In one of the few remaining structures that was standing in 1947 amid the bloodshed of the 228 Incident, Minister of Education Tu Cheng-sheng (
Comprised of photographs, artwork and artifacts, the exhibition was unveiled for the press yesterday ahead of its public debut in the National 228 Memorial Museum today. Although its education ministry-funded renovation won't be complete until 2009, the museum's lobby and second floor are fit to house the exhibition, Tu said.
"The [site of the museum] is appropriate as [this building] was standing when the first shots of the massacre rang out in Taipei. In fact, the building housed the Chinese Nationalist Party's [KMT] provincial senate at the time," he said.
The 228 Incident refers to a local uprising that actually began on Feb. 27, 1947, against the KMT government, which crushed the rebellion by killing tens of thousands of civilians.
Built in 1930 by the Japanese during their occupation of Taiwan, the building came under KMT ownership in 1945. The KMT then rented out the structure to the then US embassy in Taiwan in 1958 for its Department of Information, which became the American Cultural Center in 1977.
In 2002, the Americans moved out and the government planned to restore the building as the National 228 Memorial Museum, with its opening date coinciding with the 60th anniversary of the incident.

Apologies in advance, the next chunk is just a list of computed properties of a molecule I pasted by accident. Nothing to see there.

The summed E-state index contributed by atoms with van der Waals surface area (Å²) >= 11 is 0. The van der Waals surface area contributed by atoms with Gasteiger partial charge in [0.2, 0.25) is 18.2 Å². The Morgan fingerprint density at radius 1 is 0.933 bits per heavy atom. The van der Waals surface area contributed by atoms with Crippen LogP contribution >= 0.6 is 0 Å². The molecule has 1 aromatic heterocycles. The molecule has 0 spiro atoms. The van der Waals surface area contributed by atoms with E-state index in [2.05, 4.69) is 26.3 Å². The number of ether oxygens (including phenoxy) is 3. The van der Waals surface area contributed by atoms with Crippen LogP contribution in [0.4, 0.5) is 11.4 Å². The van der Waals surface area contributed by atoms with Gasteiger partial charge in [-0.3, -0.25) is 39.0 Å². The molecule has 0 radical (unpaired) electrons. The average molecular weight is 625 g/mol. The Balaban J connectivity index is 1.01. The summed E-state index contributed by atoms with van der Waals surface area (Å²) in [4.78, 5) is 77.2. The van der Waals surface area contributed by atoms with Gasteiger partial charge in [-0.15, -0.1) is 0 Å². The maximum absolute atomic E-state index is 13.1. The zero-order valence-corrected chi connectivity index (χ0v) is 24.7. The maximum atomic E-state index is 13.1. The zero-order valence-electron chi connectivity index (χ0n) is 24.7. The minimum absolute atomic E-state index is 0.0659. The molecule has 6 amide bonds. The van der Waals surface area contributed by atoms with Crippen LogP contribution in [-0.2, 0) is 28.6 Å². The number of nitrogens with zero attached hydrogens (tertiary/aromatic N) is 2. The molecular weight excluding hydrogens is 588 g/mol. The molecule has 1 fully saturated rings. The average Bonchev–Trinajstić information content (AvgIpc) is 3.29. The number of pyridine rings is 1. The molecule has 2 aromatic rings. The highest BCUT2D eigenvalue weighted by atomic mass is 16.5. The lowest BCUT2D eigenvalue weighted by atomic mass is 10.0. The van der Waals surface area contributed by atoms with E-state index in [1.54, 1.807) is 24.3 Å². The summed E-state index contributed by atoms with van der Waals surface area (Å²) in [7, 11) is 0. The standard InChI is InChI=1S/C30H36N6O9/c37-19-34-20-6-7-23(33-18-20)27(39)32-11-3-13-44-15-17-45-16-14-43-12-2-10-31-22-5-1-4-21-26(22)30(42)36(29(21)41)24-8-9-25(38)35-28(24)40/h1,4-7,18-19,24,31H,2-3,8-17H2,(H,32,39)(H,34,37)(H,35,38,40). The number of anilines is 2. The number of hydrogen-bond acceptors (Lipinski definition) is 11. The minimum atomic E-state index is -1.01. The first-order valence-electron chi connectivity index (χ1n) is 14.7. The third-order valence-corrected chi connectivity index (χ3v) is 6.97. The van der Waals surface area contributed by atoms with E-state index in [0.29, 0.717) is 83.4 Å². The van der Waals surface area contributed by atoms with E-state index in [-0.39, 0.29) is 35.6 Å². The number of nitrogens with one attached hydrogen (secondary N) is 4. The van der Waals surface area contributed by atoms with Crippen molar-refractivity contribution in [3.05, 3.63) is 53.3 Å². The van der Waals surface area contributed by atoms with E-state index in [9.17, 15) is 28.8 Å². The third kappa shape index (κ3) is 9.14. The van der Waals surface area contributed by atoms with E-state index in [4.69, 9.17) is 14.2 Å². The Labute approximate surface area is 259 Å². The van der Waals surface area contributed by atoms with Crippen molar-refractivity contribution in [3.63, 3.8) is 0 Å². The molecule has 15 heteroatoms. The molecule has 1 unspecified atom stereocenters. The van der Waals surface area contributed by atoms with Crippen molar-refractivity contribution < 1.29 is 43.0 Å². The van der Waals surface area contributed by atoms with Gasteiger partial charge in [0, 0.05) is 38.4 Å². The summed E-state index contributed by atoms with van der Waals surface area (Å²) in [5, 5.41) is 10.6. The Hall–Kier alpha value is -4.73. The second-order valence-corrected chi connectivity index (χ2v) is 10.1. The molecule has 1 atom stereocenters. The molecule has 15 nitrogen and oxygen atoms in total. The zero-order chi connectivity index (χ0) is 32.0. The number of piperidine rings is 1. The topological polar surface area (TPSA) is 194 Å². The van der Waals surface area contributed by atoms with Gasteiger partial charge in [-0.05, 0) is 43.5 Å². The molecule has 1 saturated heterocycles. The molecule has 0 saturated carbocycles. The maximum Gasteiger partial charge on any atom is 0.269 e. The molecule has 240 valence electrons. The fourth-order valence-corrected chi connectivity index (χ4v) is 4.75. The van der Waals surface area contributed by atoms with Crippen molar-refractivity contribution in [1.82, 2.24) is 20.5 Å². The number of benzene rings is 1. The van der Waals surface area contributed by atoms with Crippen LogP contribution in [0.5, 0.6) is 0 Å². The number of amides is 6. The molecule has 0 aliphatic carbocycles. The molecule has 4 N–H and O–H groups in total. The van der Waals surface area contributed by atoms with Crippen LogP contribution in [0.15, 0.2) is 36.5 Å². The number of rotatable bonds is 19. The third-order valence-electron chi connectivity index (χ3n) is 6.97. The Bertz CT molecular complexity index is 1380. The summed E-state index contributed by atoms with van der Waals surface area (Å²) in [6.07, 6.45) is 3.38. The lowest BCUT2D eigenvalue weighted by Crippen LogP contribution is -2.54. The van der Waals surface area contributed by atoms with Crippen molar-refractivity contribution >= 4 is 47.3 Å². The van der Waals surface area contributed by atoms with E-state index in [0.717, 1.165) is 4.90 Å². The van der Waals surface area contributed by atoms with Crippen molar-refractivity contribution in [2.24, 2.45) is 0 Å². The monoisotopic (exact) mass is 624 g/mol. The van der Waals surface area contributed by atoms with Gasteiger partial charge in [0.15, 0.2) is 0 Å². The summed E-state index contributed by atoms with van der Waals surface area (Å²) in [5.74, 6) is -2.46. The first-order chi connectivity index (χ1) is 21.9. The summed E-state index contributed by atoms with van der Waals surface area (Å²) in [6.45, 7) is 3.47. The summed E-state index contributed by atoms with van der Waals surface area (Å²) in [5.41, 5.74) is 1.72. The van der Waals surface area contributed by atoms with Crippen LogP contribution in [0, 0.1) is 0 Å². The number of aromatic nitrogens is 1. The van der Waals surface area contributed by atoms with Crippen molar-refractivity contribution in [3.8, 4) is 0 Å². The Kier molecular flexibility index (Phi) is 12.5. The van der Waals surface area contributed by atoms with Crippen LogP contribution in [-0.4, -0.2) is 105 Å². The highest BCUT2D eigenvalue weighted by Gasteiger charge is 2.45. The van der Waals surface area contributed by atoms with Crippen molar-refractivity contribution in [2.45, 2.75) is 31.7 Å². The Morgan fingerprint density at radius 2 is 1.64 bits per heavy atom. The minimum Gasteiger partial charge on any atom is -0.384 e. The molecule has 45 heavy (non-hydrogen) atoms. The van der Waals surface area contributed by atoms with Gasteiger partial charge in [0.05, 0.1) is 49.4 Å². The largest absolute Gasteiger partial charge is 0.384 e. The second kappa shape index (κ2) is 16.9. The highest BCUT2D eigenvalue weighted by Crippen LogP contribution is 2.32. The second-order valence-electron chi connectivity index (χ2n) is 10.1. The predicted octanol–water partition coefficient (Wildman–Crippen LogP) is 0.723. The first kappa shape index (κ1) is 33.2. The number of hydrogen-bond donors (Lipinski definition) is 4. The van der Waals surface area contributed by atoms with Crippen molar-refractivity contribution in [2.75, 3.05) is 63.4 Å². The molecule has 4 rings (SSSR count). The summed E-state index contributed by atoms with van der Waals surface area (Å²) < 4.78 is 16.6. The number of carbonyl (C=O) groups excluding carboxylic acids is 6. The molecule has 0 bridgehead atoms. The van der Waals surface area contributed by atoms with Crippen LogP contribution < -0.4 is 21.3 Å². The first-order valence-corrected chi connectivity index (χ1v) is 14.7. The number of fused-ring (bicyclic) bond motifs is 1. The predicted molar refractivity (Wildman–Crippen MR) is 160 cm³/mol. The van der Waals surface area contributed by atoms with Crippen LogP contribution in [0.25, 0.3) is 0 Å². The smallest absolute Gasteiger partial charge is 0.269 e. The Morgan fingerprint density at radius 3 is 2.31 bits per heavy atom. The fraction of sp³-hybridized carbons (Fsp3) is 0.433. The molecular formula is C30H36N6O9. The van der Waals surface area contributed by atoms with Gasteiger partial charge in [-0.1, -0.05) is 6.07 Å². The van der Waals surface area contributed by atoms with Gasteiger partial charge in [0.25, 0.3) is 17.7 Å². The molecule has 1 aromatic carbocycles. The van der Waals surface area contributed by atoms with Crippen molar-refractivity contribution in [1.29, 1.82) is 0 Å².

Inside the museum yesterday, the odor of old stone and wood served as reminders of the building's Japanese colonial roots, while cavernous halls lent the building a dark gravity befitting of a memorial to victims of murder, torture and kidnapping. A red, plush carpet led the way from a front door flanked by Greek columns up a marble staircase to the exhibition room.
"The 228 Incident was a decisive event in our history -- an event that continues to shape and influence Taiwanese society. Thus, the education ministry has played an active role in helping citizens to further understand the incident's historical significance," Tu said, referring to his ministry's funding of the museum and its exhibits.
The exhibition will visit other venues at a later date, Tu said.
The museum opens today and entrance is free from 10am to 6pm daily, except on Mondays.